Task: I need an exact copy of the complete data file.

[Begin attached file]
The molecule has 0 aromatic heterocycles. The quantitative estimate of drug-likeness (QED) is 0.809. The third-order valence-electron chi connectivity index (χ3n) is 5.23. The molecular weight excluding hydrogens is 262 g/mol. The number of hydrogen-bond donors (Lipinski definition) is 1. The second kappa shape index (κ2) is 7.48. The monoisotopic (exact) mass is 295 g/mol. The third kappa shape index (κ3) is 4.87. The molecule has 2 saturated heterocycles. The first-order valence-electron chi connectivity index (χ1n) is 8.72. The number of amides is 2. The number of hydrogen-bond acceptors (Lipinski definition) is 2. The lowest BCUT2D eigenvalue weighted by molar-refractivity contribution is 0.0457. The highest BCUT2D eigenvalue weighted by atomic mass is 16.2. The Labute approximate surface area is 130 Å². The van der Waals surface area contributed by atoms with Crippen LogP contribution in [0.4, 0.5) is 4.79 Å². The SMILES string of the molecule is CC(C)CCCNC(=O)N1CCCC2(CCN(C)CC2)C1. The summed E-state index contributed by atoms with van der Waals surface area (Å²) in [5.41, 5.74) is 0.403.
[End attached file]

The molecule has 0 aromatic heterocycles. The quantitative estimate of drug-likeness (QED) is 0.809. The third-order valence-electron chi connectivity index (χ3n) is 5.23. The molecular weight excluding hydrogens is 262 g/mol. The number of hydrogen-bond donors (Lipinski definition) is 1. The second kappa shape index (κ2) is 7.48. The monoisotopic (exact) mass is 295 g/mol. The third kappa shape index (κ3) is 4.87. The molecule has 2 saturated heterocycles. The first-order valence-electron chi connectivity index (χ1n) is 8.72. The number of amides is 2. The number of hydrogen-bond acceptors (Lipinski definition) is 2. The lowest BCUT2D eigenvalue weighted by molar-refractivity contribution is 0.0457. The highest BCUT2D eigenvalue weighted by atomic mass is 16.2. The Labute approximate surface area is 130 Å². The van der Waals surface area contributed by atoms with Crippen LogP contribution in [0.4, 0.5) is 4.79 Å². The SMILES string of the molecule is CC(C)CCCNC(=O)N1CCCC2(CCN(C)CC2)C1. The summed E-state index contributed by atoms with van der Waals surface area (Å²) in [5.41, 5.74) is 0.403.